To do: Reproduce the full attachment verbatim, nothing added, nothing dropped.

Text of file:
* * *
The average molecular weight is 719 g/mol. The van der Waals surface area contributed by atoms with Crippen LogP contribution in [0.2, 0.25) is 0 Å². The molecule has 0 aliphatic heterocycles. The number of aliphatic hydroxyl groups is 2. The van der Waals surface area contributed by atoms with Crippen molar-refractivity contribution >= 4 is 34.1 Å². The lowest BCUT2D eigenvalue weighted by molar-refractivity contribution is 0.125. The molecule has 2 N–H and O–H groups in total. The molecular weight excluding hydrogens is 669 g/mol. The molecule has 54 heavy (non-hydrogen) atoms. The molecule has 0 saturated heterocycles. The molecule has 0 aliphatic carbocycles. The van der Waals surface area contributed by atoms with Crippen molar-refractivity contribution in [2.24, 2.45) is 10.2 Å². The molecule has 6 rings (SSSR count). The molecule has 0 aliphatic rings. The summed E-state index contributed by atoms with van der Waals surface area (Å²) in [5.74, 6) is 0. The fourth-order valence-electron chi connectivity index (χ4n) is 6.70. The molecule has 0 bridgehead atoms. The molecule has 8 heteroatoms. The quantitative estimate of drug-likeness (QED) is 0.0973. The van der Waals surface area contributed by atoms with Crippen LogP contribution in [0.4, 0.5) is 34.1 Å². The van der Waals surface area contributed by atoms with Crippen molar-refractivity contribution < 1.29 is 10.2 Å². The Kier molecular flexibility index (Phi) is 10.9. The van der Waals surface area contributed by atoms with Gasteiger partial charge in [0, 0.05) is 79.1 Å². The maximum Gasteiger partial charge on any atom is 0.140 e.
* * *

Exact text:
The average molecular weight is 719 g/mol. The van der Waals surface area contributed by atoms with Crippen LogP contribution in [0.2, 0.25) is 0 Å². The molecule has 0 aliphatic heterocycles. The number of aliphatic hydroxyl groups is 2. The van der Waals surface area contributed by atoms with Crippen molar-refractivity contribution >= 4 is 34.1 Å². The lowest BCUT2D eigenvalue weighted by molar-refractivity contribution is 0.125. The molecule has 2 N–H and O–H groups in total. The molecular weight excluding hydrogens is 669 g/mol. The molecule has 54 heavy (non-hydrogen) atoms. The molecule has 0 saturated heterocycles. The molecule has 0 aliphatic carbocycles. The van der Waals surface area contributed by atoms with Crippen molar-refractivity contribution in [2.24, 2.45) is 10.2 Å². The molecule has 6 rings (SSSR count). The molecule has 0 aliphatic rings. The summed E-state index contributed by atoms with van der Waals surface area (Å²) in [5.74, 6) is 0. The fourth-order valence-electron chi connectivity index (χ4n) is 6.70. The molecule has 0 bridgehead atoms. The molecule has 8 heteroatoms. The quantitative estimate of drug-likeness (QED) is 0.0973. The van der Waals surface area contributed by atoms with Crippen LogP contribution in [0.4, 0.5) is 34.1 Å². The van der Waals surface area contributed by atoms with Crippen molar-refractivity contribution < 1.29 is 10.2 Å². The Kier molecular flexibility index (Phi) is 10.9. The van der Waals surface area contributed by atoms with Gasteiger partial charge in [0, 0.05) is 79.1 Å². The maximum Gasteiger partial charge on any atom is 0.140 e.